Who should take the SQE route?
The SQE is for anyone who wants to qualify as a solicitor in England and Wales who has not yet embarked on either a qualifying law degree (QLD), GDL or LPC or is already qualified as lawyer in another jurisdiction.
The SQE will be formally launched on 1 September 2021 and will eventually replace the curent LPC route to qualification as a solicitor. This means that if by 1 September 2021 you have not completed, started, accepted an offer of a place or paid a non-refundable deposit for:
• a qualifying law degree (QLD)
• the Common Professional Examination / Graduate Diploma in Law (CPE)
• exempting law degree (ELD)
• the Legal Practice Course
• a period of recognised training (also known as a training contract).
...then you will need to qualify through the SQE.
There is no prescribed route to follow under the SQE, however, to reach the point where you can qualify as a solicitor you must:
• have a degree in any subject (or equivalent qualification or work experience)
• pass both stages of the SQE assessments - SQE1 (legal knowledge) and SQE2 (practical legal skills)
• have two years' qualifying work experience
• pass the SRA character and suitability requirements
The SRA has created infographics to illustrate what the route to qualification as a solicitor in England and Wales will look like after 1 September 2021, which you might find helpful.
During the transition period, there will be some who are eligible to take either the current GDL/LPC route or the new SQE route to qualification. If you are not sure which route to take, please use our eligibility tracker. You may also find it helpful to read 'Should I choose to qualify under the GDL/LPC or SQE route?' in the FAQs section.
The steps to qualification on the SQE route are set out below.
An UK undergraduate degree (or equivalent) must be held before a candidate completes the qualification route as a solicitor and makes an application to be admitted onto the roll of solicitors.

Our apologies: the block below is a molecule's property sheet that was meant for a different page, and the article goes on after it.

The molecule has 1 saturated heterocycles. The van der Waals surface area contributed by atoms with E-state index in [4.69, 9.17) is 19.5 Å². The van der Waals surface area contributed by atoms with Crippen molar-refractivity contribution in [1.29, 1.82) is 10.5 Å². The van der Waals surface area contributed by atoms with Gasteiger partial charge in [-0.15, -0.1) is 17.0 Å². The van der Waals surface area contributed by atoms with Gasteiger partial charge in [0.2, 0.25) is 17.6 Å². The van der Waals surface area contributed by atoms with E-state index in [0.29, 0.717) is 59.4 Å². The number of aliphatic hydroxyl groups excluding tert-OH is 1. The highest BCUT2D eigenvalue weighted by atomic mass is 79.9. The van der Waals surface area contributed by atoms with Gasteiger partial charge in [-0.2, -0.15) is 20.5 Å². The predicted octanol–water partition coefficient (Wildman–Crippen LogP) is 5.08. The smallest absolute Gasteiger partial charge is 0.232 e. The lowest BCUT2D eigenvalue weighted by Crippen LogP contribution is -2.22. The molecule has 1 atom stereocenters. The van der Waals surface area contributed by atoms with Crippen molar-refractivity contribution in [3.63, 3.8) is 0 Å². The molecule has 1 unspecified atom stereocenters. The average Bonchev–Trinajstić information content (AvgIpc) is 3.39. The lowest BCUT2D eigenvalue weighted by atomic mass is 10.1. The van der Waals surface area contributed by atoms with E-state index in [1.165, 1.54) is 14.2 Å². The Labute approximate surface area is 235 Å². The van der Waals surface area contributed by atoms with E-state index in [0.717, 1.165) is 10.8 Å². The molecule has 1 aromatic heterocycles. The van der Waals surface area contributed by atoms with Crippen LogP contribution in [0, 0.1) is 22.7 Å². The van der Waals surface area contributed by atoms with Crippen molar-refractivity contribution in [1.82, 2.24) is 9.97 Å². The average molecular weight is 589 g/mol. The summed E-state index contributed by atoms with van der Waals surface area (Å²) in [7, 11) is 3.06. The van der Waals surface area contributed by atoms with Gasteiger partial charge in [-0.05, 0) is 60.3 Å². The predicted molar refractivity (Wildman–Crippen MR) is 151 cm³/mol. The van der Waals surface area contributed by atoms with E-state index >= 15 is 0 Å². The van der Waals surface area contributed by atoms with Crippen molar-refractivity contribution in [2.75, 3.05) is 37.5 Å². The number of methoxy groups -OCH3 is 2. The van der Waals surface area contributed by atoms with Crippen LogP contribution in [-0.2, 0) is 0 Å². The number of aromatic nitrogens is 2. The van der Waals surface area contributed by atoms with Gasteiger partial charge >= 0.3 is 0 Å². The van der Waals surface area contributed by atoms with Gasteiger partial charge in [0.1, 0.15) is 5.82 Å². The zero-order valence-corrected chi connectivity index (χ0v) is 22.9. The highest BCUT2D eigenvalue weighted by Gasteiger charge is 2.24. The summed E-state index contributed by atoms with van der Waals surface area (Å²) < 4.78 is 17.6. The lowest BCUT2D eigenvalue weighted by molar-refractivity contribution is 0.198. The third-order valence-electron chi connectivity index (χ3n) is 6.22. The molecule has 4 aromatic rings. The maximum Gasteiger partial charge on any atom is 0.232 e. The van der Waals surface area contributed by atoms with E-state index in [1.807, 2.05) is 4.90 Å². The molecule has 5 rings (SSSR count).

This criteria can be satisfied in a number of alternative ways, such as:
Exact details of this requirement are set out by the SRA here.
The SQE1 assessment tests candidates on their functioning legal knowledge. It covers the breadth and depth of the law of England and Wales which is currently taught on the Qualifying Law Degree and the Graduate Diploma in Law (both detailed above). The assessment is split into two and includes the following disciplines:
Business Law and Practice; Dispute Resolution; Contract; Tort; Legal System of England and Wales; Constitutional and Administrative Law and EU Law and Legal Services.
Property Practice; Wills and the Administration of Estates; Solicitors Accounts; Land Law; Trusts; Criminal Law and Practice.
The SQE 1 will take the form of two 5 hour assessments, split over two days (6 1/2 hours each day). Booking for the first assessment, which will take place in November, will be open from July 2021 and close by the end of September 2021. Details of how to book the assessments will be made available as soon as they become available but in the meantime, further information about the assessments can be found here.
The SQE2 assessment is concerned with testing legal skills and draws upon knowledge covered under the SQE1. It is most comparable to the LPC qualification and is more vocationally orientated than the SQE1.
The SQE2 will examine the candidate on client interview and attendance note/legal analysis, advocacy, case and matter analysis, legal research, legal writing, legal drafting, and negotiation in the following practice areas: Criminal Litigation, Dispute Resolution, Property Practice, Wills and Intestacy, Probate Administration and Practice, Business organisations, rules and procedures.
The SQE2 assessment is approximately 14 hours and taken over five half days. The first SQE 2 assessment is expected to take place in April 2022. Details of how to book will be made available as soon as they become available but in the meantime, further information can be found here.
Qualifying work experience is any experience of providing legal services that offers a candidate the opportunity to develop some or all of the competences needed to practise as a solicitor. Work experience can be obtained in England or Wales or overseas, but it must be signed off by a qualified solicitor:
It can be gained in one block of time or in stages, so long as it is in no more than four organisations. It can be paid or unpaid work and could include:
The aim is offer more flexibility to the candidate than is presently available under the LPC route. The SRA have produced an infographic highlighting its versatility.